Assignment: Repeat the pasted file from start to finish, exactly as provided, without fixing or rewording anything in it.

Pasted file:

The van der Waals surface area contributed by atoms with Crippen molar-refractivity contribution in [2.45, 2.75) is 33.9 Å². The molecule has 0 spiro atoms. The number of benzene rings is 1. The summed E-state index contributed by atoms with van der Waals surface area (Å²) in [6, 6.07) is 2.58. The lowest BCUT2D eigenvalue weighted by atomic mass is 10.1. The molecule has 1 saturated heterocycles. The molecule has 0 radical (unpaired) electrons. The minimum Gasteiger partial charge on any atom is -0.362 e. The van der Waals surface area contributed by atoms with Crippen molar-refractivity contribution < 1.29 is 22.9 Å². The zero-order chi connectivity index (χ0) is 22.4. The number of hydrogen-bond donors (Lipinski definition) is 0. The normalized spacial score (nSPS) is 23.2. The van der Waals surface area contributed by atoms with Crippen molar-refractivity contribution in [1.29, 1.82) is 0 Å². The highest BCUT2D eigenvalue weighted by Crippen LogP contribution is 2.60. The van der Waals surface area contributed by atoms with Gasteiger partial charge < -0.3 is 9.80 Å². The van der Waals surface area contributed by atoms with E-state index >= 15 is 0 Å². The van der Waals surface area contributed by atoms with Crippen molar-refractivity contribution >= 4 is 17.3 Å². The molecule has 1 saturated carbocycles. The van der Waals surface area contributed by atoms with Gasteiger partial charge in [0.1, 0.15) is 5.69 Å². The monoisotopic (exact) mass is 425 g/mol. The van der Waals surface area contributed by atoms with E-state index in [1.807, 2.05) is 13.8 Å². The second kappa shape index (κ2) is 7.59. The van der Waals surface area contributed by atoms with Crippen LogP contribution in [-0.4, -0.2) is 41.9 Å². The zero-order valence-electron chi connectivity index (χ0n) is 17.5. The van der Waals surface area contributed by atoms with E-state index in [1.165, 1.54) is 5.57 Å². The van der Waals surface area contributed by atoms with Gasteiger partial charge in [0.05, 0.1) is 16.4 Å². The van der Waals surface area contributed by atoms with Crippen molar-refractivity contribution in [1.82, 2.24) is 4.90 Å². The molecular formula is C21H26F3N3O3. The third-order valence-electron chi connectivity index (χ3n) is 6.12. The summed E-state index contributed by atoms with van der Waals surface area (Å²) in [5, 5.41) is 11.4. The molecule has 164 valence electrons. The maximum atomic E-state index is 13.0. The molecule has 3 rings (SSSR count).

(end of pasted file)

The van der Waals surface area contributed by atoms with Crippen molar-refractivity contribution in [2.45, 2.75) is 33.9 Å². The molecule has 0 spiro atoms. The number of benzene rings is 1. The summed E-state index contributed by atoms with van der Waals surface area (Å²) in [6, 6.07) is 2.58. The lowest BCUT2D eigenvalue weighted by atomic mass is 10.1. The molecule has 1 saturated heterocycles. The molecule has 0 radical (unpaired) electrons. The minimum Gasteiger partial charge on any atom is -0.362 e. The van der Waals surface area contributed by atoms with Crippen molar-refractivity contribution < 1.29 is 22.9 Å². The zero-order chi connectivity index (χ0) is 22.4. The number of hydrogen-bond donors (Lipinski definition) is 0. The normalized spacial score (nSPS) is 23.2. The van der Waals surface area contributed by atoms with Crippen molar-refractivity contribution in [1.29, 1.82) is 0 Å². The highest BCUT2D eigenvalue weighted by Crippen LogP contribution is 2.60. The van der Waals surface area contributed by atoms with Gasteiger partial charge < -0.3 is 9.80 Å². The van der Waals surface area contributed by atoms with E-state index >= 15 is 0 Å². The van der Waals surface area contributed by atoms with Crippen molar-refractivity contribution >= 4 is 17.3 Å². The molecule has 1 saturated carbocycles. The van der Waals surface area contributed by atoms with Gasteiger partial charge in [0.1, 0.15) is 5.69 Å². The monoisotopic (exact) mass is 425 g/mol. The van der Waals surface area contributed by atoms with E-state index in [1.807, 2.05) is 13.8 Å². The second kappa shape index (κ2) is 7.59. The van der Waals surface area contributed by atoms with Crippen LogP contribution in [-0.4, -0.2) is 41.9 Å². The zero-order valence-electron chi connectivity index (χ0n) is 17.5. The van der Waals surface area contributed by atoms with E-state index in [1.165, 1.54) is 5.57 Å². The van der Waals surface area contributed by atoms with Gasteiger partial charge in [0.05, 0.1) is 16.4 Å². The van der Waals surface area contributed by atoms with Crippen molar-refractivity contribution in [1.82, 2.24) is 4.90 Å². The molecular formula is C21H26F3N3O3. The third-order valence-electron chi connectivity index (χ3n) is 6.12. The summed E-state index contributed by atoms with van der Waals surface area (Å²) in [5, 5.41) is 11.4. The molecule has 164 valence electrons. The maximum atomic E-state index is 13.0. The molecule has 3 rings (SSSR count).